3) Have collapsible pet bowls on hand — to hold either food or water for your pet canine and/or pet feline.  Remember, during an emergency situation, it is best to travel light, so think of light, collapsible bowls.  And always make sure to keep these pet bowls clean to help minimize germs or contamination.  During an emergency, after all, it is advisable to minimize risks of exposure to germs.

4) Have leash, collar, and ID tags.  These are all important at keeping your pet close to you — as well as helping to identify your pet at all times.

5) If your pet has medications, then take these with you, too.  The important thing is to keep every member of your party healthy and safe — and that includes your pets as well.

6) Have on hand all your pet’s paperwork.  In other words, have your pet’s vaccine records, medical history, veterinary contact information, medication lists, and pet emergency contacts.  All these must be kept sealed in a waterproof, ziplock bag.

7) Pack a basic pet first aid kit.  Your pet first aid kit must have bandages, elastic tape wrap, blunt scissors, antibiotic cream, and tweezers.  Flea and tick collars and preventatives (shampoo, spray, medicine) are highly recommended as well.

8) Bring along your pet’s favorite toy.  This is important at keeping your pet distracted, occupied, and comforted, especially during unsettling situations like natural disaster emergencies.

9) Have blankets at the ready.  Blankets are a must to keep your pet warm.  They also serve as a great comfortable surface for your pets to rest on.

10) Carry with you current photos of your pets.  Have these current photos stored in a waterproof ziplock bag.  These photos will prove helpful in case you need to distribute photographs of your pets, should they happen to get lost during the disaster.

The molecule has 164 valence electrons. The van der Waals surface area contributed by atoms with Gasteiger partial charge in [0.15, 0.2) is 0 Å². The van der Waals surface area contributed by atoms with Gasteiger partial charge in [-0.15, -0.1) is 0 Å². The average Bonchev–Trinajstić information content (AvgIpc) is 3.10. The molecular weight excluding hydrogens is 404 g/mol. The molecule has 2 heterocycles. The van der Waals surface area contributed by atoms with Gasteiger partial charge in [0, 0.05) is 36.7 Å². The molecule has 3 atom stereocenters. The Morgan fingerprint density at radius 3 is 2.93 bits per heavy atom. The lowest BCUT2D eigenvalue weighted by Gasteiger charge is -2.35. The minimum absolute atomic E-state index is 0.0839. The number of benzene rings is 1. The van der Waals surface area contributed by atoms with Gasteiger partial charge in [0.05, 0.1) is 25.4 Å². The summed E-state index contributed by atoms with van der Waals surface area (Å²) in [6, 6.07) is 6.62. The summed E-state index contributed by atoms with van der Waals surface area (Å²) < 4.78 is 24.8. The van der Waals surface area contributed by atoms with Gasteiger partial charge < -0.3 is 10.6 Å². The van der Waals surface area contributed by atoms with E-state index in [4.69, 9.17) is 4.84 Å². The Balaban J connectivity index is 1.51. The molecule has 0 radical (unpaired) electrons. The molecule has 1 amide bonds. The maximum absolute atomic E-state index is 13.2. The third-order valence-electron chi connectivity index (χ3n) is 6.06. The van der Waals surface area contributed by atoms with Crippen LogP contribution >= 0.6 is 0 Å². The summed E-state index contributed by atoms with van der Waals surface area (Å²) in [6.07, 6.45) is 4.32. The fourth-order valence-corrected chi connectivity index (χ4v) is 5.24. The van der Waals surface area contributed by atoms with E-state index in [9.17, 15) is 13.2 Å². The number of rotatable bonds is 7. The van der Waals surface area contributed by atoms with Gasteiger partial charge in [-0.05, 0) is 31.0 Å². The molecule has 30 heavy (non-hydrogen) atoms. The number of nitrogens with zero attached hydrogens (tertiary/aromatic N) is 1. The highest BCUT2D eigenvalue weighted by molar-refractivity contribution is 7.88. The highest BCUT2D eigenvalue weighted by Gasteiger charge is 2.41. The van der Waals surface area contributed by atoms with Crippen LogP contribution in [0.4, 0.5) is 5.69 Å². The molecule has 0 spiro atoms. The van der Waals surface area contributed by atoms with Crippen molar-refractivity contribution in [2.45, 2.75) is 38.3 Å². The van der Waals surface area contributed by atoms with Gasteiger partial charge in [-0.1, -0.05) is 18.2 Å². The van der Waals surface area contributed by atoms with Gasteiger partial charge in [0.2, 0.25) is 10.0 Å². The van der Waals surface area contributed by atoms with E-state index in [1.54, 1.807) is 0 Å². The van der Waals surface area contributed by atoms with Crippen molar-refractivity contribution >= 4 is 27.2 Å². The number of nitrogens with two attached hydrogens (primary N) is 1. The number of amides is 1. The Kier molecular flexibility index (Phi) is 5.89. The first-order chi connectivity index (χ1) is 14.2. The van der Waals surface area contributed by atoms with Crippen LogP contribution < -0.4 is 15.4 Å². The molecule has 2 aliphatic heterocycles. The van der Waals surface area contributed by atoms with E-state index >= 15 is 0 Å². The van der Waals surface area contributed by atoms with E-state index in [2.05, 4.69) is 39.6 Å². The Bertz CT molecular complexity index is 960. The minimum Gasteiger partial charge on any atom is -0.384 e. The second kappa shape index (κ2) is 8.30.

11) Always have pet litter and litter box as well as sanitation cleanser that is environmentally safe.  For feline pet owners, bring along a bag of kitty litter as well as as a container for the kitty litter to be poured into.  For canine pet owners, bring along the canine scat plastic collection bags to keep the habit of remaining clean and responsible.  For environmentally safe cleanser, try Seventh Generation brand cleansers to help with sanitation clean-up.

12) Have a pet carrier or crate, along with plenty of newspapers, paper towels, and/or sanitation liners.  Make sure the pet carrier or crate is large enough for your pet to stand in, to move in, and to turn around and lie down in.  All the sanitation materials must be on hand for good hygiene practices.

EVACUATION PLAN PREPAREDNESS

*When you are not at home, but elsewhere, always educate yourself on the evacuation maps of the location you are at — especially the buildings you are in.  Hotels tend to have an evacuation map posted on doorways.  If no evacuation maps are around, then always be aware of where the possible exits are out of the buildings you are in.

*Always research ahead of time the possible locations that can assist you in times of disaster — animal shelters, veterinary clinics, even pet-friendly hotels.  These locations can assist in providing some measure of relief until the disaster passes.